December 8, 2016 | Unregistered CommenterAaron

I thought you were talking about American musicals only, but then I read Dancer in the Dark. If you're looking outside US, don't forget the wonderful original musicals by Christophe Honoré!

December 8, 2016 | Unregistered Commentercal roth

Cal -- i should have clarified. I meant english language musicals.. I had to limit the topic somehow lest it be a impossible to research (and aside from Lagaan from India and Umbrellas of Cherbrough from France I was having trouble remembering any foreign musicals that had won Oscar nods.)

December 8, 2016 | Registered CommenterNATHANIEL R

Rahul -- oh and Rahul. I agree with you that LA LA LAND is being positioned to win awards and win box office attention for that reason. But that was not what I was pushing back against. I was pushing back against the notion that LA LA LAND is a common movie, safe, and middlebrow. It is not any of those things. It's a huge risk that only got made because Damien Chazelle's last movie was so well loved that the powers that be decided to back his dream project (that he had written before Whiplash)

December 8, 2016 | Registered CommenterNATHANIEL R

Eh, Emma Stone and Ryan Gosling aren't a duo that can really get me fired up. Didn't like their scenes together in 'Crazy Stupid Love' (which was a crap film, but I digress). Love Gosling as a dramatic actor, though.

Emma Stone, like Jennifer Lawrence, is the It Girl we are supposed to be enchanted by because she's a fresh-faced movie star who is supposedly charismatic and funny. I don't know...I don't think charm is a hallmark of a great actor or a great film.

December 8, 2016 | Unregistered CommenterMike

There are a few other musical films nominated for Foreign Film: Le Bal (84) (no dialogue at all, just dancing), Carmen (83), El Amor Brujo (67), Los Tarantos (63) - these last three are all flamenco films (the Spanish sure seem to love 'em) and Mother India (57) isn't a musical, but it does have one number where all the singers and dancers form a map of India Busby Berkeley style!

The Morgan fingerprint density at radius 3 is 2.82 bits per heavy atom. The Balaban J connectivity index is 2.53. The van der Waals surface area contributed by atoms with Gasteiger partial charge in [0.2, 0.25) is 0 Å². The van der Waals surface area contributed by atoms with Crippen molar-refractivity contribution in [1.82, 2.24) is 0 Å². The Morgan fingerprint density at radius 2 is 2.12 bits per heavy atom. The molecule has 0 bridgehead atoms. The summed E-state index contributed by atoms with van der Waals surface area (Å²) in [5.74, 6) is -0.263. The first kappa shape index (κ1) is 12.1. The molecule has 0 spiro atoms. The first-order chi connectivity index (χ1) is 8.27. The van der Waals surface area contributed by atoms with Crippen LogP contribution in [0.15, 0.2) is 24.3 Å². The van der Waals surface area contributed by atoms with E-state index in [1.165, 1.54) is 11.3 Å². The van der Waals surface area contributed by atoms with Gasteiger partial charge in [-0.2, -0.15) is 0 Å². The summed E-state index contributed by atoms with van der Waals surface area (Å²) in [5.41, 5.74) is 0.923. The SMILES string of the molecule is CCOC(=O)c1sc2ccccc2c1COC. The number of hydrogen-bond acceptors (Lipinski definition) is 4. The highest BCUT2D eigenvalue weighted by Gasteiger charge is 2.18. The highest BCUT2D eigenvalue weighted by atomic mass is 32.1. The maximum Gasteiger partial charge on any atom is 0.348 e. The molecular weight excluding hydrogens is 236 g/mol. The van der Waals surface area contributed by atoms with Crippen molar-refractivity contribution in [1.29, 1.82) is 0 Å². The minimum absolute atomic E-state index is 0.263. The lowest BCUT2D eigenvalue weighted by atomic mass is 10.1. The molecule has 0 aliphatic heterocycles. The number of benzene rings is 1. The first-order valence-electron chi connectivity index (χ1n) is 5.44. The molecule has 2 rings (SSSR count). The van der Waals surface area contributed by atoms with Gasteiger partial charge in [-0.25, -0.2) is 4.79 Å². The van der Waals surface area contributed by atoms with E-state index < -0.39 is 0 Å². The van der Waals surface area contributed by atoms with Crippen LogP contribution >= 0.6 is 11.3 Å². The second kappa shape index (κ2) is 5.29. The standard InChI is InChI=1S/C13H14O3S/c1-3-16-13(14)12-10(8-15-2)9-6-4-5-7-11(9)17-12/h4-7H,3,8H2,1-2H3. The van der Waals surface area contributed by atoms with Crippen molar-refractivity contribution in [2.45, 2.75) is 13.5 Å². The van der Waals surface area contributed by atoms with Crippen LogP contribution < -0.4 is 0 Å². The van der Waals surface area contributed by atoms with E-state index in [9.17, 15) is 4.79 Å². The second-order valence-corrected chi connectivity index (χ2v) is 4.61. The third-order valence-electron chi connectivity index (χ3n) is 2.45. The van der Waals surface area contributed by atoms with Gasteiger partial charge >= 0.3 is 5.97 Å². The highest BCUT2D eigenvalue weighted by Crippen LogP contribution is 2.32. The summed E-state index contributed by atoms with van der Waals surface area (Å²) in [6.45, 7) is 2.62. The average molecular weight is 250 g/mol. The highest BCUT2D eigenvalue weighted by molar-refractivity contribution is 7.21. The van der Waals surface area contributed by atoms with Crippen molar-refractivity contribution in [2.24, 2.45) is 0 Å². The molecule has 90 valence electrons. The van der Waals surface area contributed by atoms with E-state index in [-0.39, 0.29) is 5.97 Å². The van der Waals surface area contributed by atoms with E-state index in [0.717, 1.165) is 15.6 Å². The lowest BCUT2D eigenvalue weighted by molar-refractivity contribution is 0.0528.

December 8, 2016 | Unregistered Commenterken s

I loved Emma Stone in Birdman, though whenever she appears in a movie I think back to her "poor man's Janis Ian" in The House Bunny. Which I adored Anna Faris in (I adore Anna Faris in anything).

Did I just admit that I watched (and kind of liked) The House Bunny?

Is Dreamgirls the elephant in the room here? Are we all forgetting how slam-dunk its nomination was and how big the snub was? I'm talking Oprah in The Butler, Angelina in A Mighty Heart, Ben Affleck directing Argo etc...

December 8, 2016 | Unregistered Commenterkermit_the_frog

Love Gosling as a dramatic actor, though.

I think he's also proved to be a fine comedic actor. That said, you'll get quintuple-threat Gosling in La La Land: He sings*, he dances, he plays piano, he's comedic (some) and he's dramatic (more).

*although I wasn't pleased with the style of singing the film demands from its leads

December 8, 2016 | Unregistered CommenterPaul Outlaw

I thought Emma Stone was OK in her quiet scenes in Birdman and terrible during her shouting monologue...it sounded like a speech instead of verbalized thought. Not award-worthy by any means.

December 8, 2016 | Unregistered CommenterMike

Mike, I completely agree with you re: Lawrence & Stone. if it comes down to a Huppert/Stone showdown for Best Actress, I sincerely hope reparations are made for poor Ms. Riva's oversight in 2013!

But I'm just hella salty because Emma Stone played a half-Asian in ALOHA, and as a Chinese person myself, I cannot forgive mistakes like that.

(and don't get me started on her bug-eyed shrill banshee screaming in that scene in BIRDMAN).